Assad’s depravity goes far beyond cynical power politics and cruelty in wartime of which most nations through history have been guilty. Rather, Assad is racing for a place in the mass-murderer’s Hall of Infamy. Years from now, when the civil war is at last over and the West reckons with its failure to stop Assad’s killing machine in time to save half a million people and counting, it will not do for Christian opponents of military action to say: “But Iraq had gone so badly!” Or: “We couldn’t tell who was good and who evil in that fight!” Or: “Assad was fighting Islamists and protecting Syrian Christians!”
As Weigel wrote, “Whatever its psychological, spiritual, or intellectual origins, moral muteness in wartime is a form of moral judgment—a deficient and dangerous form of moral judgment.”
Second, Christians cannot remain ambivalent when the “minimum conditions of international order” are at stake. Christians, especially Catholic Christians, have spent two millennia thinking about world order. Through the ages, the Church and its greatest theological minds have constantly emphasized the need for a just, well-run, and peaceful order. As Weigel noted, however, the political peace that Christianity has in mind is not the permanent absence of conflict, a condition that is impossible to achieve so long as human life is disfigured by the mystery of evil—even after the Cross and the Resurrection.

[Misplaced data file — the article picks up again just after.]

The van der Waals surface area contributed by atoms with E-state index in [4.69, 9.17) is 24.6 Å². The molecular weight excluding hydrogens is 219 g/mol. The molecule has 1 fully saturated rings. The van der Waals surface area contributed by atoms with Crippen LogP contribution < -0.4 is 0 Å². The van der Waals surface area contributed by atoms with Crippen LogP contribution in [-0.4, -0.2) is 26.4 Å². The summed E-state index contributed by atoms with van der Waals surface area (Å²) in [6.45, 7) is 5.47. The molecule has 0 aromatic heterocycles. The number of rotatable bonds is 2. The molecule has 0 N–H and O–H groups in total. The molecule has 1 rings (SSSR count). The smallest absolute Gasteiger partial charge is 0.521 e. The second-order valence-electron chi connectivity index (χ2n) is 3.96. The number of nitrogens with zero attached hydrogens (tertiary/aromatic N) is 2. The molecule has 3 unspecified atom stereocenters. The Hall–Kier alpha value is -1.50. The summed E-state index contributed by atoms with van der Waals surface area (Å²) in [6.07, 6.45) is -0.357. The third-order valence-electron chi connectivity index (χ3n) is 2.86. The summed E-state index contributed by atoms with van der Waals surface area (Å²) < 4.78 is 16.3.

Rather, political peace in the Christian sense “coexists with broken hearts and wounded souls. It is to built in a world in which swords have not been beaten into plowshares” (cf. Is. 2:4). It coexists with the fallen City of Man. And in the City of Man’s current geopolitical configuration, there is only one power that possesses the overwhelming force of arms to deter and punish threats to the relatively secure, relatively well-run, relatively peaceful order that Christians and most other people enjoy today. That power is the United States.
Nearly all Western populations, most of whom are at least nominally Christian, live under the umbrella of protection that extends from Washington and spans the globe. Christians are therefore morally invested in the upkeep of the U.S.-led order, which is profoundly threatened by the use and spread of chemical weapons. Today people living in the heartlands of the West have no sense of the horrors of chemical warfare, which even Adolf Hitler forswore. But that blessed serenity will dissipate tomorrow if the U.S. and its allies fail to uphold the century-old international prohibition against chemical weapons today.
To be sure, Christians are right to fret that the moral and spiritual content of U.S.-led world order is impoverished, to say the least. We sense that we don’t belong to Western democracy the way we once did, because Western democracy is often synonymous with license, with unfettered “autonomy” at the expense of faith, family, and community. Liberalism itself has become illiberal, and Christians and other cultural conservatives are usually on the sharp end of it. These are all legitimate concerns. But liberalism’s shortcomings—a debate within the Western family—are no argument against the need for a basic order in which dictators don’t gas children. Put another way, the West would still be obligated to intervene in Syria even if Western democracy were more attentive or less hostile to its Christian moral foundations.
Christian reservations about the substantive content of liberal order, then, are a non sequitur in this debate. Rather, Syria pits international order as such against the forces of dis-order. For Christians, the choice should be clear.